Several days ago an Anglo friend of mine rang to ask about a funeral he’d attended.

He’d been to the funeral of his elderly Greek neighbour at a local Orthodox church in Sydney.

He thought it strange that there was no eulogy, nothing mentioned about his neighbour’s life, the age he was when he arrived in Australia, who did he leave behind in Greece, about his life and family here, where did he work and anything of significance that was achieved or occurred to him during his life and especially in Australia where he had spent the majority of his years.

He thought it was a pity nothing was said about him to honour his life. He added as far as he knew there was no wake.

I explained to him that unfortunately within the Greek orthodox tradition they don’t allow a eulogy or for any snapshot outlines of the decreased’s life to be spoken at the church but it usually does occur these days at the wake held after the burial.

I added that in many instances a brief outline is given to the priest to read out at the end of the service, either in English and or Greek which is done but not in every instance.

But having been to countless funerals in recent years I must say sometimes you can’t understand what the priest is saying either because of their accent or they are not loud enough plus too often it is the bare bones of the deceased life that is mentioned, just their age where they were born how many children and perhaps grandchildren if they had any are also stated and end of story.

We don’t get to know and learn anything of substance of the person’s life.

I don’t know about you but it doesn’t matter if the deceased is a relative or distant friend of the family I love hearing about their life as you hear things sometimes you never knew about them.

As not everyone goes to the wake for the “καφέ” after the funeral, it’s time that eulogies are allowed to be spoken by someone and giving the mourners the opportunity to hear about the deceased’s fascinating life, as everyone has lived an interesting life and why shouldn’t we be aware of some of it on this last occasion they will be surrounded by the living.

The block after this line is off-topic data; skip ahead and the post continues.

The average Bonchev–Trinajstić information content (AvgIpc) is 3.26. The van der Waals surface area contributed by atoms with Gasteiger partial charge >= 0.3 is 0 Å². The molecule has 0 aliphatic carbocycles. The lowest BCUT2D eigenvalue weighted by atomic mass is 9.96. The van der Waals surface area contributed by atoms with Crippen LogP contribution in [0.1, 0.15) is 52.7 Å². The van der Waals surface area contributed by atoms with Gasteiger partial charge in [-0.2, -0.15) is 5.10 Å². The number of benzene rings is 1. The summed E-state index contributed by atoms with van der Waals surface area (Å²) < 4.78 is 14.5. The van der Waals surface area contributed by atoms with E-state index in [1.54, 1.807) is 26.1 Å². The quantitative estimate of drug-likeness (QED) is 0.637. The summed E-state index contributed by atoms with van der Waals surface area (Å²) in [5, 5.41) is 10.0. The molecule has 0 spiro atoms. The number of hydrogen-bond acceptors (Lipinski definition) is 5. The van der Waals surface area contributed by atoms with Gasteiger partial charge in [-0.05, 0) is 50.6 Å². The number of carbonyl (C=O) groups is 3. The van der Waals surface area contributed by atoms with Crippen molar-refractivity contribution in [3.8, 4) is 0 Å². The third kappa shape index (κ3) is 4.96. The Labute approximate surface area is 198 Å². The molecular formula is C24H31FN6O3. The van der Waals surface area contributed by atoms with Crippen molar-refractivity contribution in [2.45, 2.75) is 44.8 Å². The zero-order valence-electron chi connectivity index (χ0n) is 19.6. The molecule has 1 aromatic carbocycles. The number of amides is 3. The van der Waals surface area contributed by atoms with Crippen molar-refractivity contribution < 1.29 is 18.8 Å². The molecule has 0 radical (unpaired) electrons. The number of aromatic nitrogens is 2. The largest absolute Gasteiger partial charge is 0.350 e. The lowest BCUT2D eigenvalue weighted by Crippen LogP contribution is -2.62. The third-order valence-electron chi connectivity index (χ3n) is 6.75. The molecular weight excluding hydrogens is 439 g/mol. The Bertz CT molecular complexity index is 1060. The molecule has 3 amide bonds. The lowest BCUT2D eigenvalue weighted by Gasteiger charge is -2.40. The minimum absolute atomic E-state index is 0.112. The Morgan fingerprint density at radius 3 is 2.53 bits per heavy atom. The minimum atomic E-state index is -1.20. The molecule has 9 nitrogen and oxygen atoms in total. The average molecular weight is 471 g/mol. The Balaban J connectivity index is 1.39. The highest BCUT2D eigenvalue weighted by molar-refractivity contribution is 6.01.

It’s time the church changed its services to accommodate for a eulogy, although I did attend a particular Greek church for a funeral where the priest allowed members of the immediate family to get up and say a few words which was very much appreciated by everyone there.

Those first generation Greek migrants who arrived as adults in the 1950’s and 60’s are dying at a rapid rate because so many of them arrived during that period at about the same age.

We need to not only respect their memory but I think made aware of their contribution to this country because every one of them made a contribution and sacrifices to get here and while here, it doesn’t matter whether they worked as farmers, shop owners, machinists, full time mother at home and possibly working paid hours by sewing at home, at least we can be aware of what they did while at their funeral.

Let’s be allowed to celebrate the life of our loved ones with a eulogy at the church where everyone can hear it.

Surely a 5 to 10 minute eulogy is not that much extra time to take as a mark of respect, because as I stated earlier not everyone goes to the wake later where more details of the deceased can be spoken about along with showing photos and any video footage of them.

Besides with some funerals lately which are expensive affairs I’ve noticed the wake is for the immediate family and close relatives only.

As we know funeral wakes have become banquets in recent decades which it should not be but lets leave that discussion for another time. Let’s just remember the deceased and their life.